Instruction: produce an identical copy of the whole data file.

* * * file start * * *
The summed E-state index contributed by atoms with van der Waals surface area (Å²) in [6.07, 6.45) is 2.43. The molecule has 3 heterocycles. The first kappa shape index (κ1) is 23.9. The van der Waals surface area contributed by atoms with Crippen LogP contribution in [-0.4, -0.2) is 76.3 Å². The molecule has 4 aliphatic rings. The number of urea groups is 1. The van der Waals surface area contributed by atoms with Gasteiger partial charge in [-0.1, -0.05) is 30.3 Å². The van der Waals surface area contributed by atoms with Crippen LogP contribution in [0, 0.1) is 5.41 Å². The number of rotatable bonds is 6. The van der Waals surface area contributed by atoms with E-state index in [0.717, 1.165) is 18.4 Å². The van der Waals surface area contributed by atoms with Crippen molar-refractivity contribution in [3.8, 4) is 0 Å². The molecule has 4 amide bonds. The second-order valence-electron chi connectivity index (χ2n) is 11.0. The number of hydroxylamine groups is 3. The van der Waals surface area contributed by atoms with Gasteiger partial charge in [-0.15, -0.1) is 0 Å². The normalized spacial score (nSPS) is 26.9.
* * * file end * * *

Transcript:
The summed E-state index contributed by atoms with van der Waals surface area (Å²) in [6.07, 6.45) is 2.43. The molecule has 3 heterocycles. The first kappa shape index (κ1) is 23.9. The van der Waals surface area contributed by atoms with Crippen LogP contribution in [-0.4, -0.2) is 76.3 Å². The molecule has 4 aliphatic rings. The number of urea groups is 1. The van der Waals surface area contributed by atoms with Gasteiger partial charge in [-0.1, -0.05) is 30.3 Å². The van der Waals surface area contributed by atoms with Crippen LogP contribution in [0, 0.1) is 5.41 Å². The number of rotatable bonds is 6. The van der Waals surface area contributed by atoms with E-state index in [0.717, 1.165) is 18.4 Å². The van der Waals surface area contributed by atoms with Crippen molar-refractivity contribution in [3.8, 4) is 0 Å². The molecule has 4 amide bonds. The second-order valence-electron chi connectivity index (χ2n) is 11.0. The number of hydroxylamine groups is 3. The van der Waals surface area contributed by atoms with Gasteiger partial charge in [-0.15, -0.1) is 0 Å². The normalized spacial score (nSPS) is 26.9.